Government must not fund a private entity’s religiously motivated discrimination. Nor may government grant special religious exceptions from a law when it would cause harm to others, such as same-sex couples who want to become foster parents and the children in need of homes.
Allowing the U.S. House of Representatives to prohibit secular invocations excludes millions of Americans who identify as non-theist, agnostic, spiritual but not religious or “nones,” relegating them to the status of second-class citizenship.
Three years after Kentucky clerk Kim Davis was in the news for denying same-sex couples marriage licenses, a New York town clerk similarly cited religious beliefs when she discriminated against Dylan Toften and Thomas Hurd and refused to grant them a license. The clerk apologized this month.
Perhaps Altoona council members were inspired by news coverage of states around the country considering legislation that would require public schools and other public buildings to display “In God We Trust.” These bills are part of the Religious Right’s Project Blitz agenda to promote “Christian nation” views.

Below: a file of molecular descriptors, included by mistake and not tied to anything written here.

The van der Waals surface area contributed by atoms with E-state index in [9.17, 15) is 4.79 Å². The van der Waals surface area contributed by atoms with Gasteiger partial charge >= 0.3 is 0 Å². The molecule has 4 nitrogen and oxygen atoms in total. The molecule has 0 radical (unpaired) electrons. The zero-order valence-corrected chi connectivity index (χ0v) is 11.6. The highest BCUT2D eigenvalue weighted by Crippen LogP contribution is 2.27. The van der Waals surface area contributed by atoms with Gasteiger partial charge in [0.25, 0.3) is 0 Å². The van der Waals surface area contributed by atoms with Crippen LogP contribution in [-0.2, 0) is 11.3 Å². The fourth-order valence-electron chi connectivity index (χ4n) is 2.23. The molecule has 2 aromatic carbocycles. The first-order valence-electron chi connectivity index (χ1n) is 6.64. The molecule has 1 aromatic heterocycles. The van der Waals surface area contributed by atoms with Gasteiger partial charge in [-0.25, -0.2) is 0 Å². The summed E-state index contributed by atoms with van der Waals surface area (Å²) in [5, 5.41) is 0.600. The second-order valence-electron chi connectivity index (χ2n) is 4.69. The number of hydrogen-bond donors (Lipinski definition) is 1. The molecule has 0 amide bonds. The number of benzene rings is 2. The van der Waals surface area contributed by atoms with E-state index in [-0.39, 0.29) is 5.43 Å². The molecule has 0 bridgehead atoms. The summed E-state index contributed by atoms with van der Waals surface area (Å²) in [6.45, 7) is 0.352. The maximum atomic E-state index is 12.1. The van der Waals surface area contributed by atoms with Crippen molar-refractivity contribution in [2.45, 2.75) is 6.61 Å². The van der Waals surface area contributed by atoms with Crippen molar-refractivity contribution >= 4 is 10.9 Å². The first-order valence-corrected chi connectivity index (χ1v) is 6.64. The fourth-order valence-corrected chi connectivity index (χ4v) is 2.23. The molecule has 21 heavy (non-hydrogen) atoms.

Clergy who spout the Religious Right line have dominated the political scene in Bible Belt states for a long time. But as demographics in the country shift, right-wing evangelicals are seeing their market share slip, even in places like Tennessee.
Five years ago, the U.S. Supreme Court ruled that government bodies could open their sessions with invocations, even if the majority of them are Christian. But the court also said that since these invocations are intended to solemnize the occasion, the prayers offered should not proselytize or disparage the beliefs of others.
The framers of the Constitution believed that houses of worship should not receive tax dollars. They didn’t feel this way because they were hostile to religion – far from it. The Founding Fathers understood that faith communities prosper when voluntarily supported by members.